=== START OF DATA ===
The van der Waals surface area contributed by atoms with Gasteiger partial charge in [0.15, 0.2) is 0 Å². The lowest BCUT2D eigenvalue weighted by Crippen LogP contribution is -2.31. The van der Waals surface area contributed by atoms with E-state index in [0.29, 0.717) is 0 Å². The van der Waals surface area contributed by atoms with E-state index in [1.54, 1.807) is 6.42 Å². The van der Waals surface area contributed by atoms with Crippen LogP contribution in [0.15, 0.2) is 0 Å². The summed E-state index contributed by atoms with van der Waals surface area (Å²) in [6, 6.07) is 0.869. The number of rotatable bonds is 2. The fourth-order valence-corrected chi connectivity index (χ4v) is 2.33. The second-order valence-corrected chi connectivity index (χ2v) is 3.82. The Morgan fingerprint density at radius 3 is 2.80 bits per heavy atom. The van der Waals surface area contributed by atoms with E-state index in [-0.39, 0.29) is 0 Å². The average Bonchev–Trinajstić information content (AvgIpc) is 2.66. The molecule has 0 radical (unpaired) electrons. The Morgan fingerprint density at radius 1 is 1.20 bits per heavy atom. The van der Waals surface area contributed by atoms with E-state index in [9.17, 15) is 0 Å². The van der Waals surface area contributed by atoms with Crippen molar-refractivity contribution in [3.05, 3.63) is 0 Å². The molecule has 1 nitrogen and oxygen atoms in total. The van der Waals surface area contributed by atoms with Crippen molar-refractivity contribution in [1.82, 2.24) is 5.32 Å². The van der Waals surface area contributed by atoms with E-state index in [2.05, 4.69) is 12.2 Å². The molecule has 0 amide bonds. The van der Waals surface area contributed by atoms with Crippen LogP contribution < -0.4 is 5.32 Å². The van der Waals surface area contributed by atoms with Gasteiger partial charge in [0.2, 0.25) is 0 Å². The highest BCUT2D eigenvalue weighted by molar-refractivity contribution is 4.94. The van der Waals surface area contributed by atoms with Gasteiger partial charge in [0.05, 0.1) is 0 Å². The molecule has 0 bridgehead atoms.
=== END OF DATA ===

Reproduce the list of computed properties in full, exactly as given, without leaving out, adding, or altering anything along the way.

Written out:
The van der Waals surface area contributed by atoms with Gasteiger partial charge in [0.15, 0.2) is 0 Å². The lowest BCUT2D eigenvalue weighted by Crippen LogP contribution is -2.31. The van der Waals surface area contributed by atoms with E-state index in [0.29, 0.717) is 0 Å². The van der Waals surface area contributed by atoms with E-state index in [1.54, 1.807) is 6.42 Å². The van der Waals surface area contributed by atoms with Crippen LogP contribution in [0.15, 0.2) is 0 Å². The summed E-state index contributed by atoms with van der Waals surface area (Å²) in [6, 6.07) is 0.869. The number of rotatable bonds is 2. The fourth-order valence-corrected chi connectivity index (χ4v) is 2.33. The second-order valence-corrected chi connectivity index (χ2v) is 3.82. The Morgan fingerprint density at radius 3 is 2.80 bits per heavy atom. The van der Waals surface area contributed by atoms with E-state index in [-0.39, 0.29) is 0 Å². The average Bonchev–Trinajstić information content (AvgIpc) is 2.66. The molecule has 0 radical (unpaired) electrons. The Morgan fingerprint density at radius 1 is 1.20 bits per heavy atom. The van der Waals surface area contributed by atoms with E-state index in [9.17, 15) is 0 Å². The van der Waals surface area contributed by atoms with Crippen molar-refractivity contribution in [3.05, 3.63) is 0 Å². The molecule has 1 nitrogen and oxygen atoms in total. The van der Waals surface area contributed by atoms with Crippen molar-refractivity contribution in [1.82, 2.24) is 5.32 Å². The van der Waals surface area contributed by atoms with E-state index in [2.05, 4.69) is 12.2 Å². The molecule has 0 amide bonds. The van der Waals surface area contributed by atoms with Crippen LogP contribution < -0.4 is 5.32 Å². The van der Waals surface area contributed by atoms with Gasteiger partial charge in [0.2, 0.25) is 0 Å². The highest BCUT2D eigenvalue weighted by molar-refractivity contribution is 4.94. The van der Waals surface area contributed by atoms with Gasteiger partial charge in [0.05, 0.1) is 0 Å². The molecule has 0 bridgehead atoms.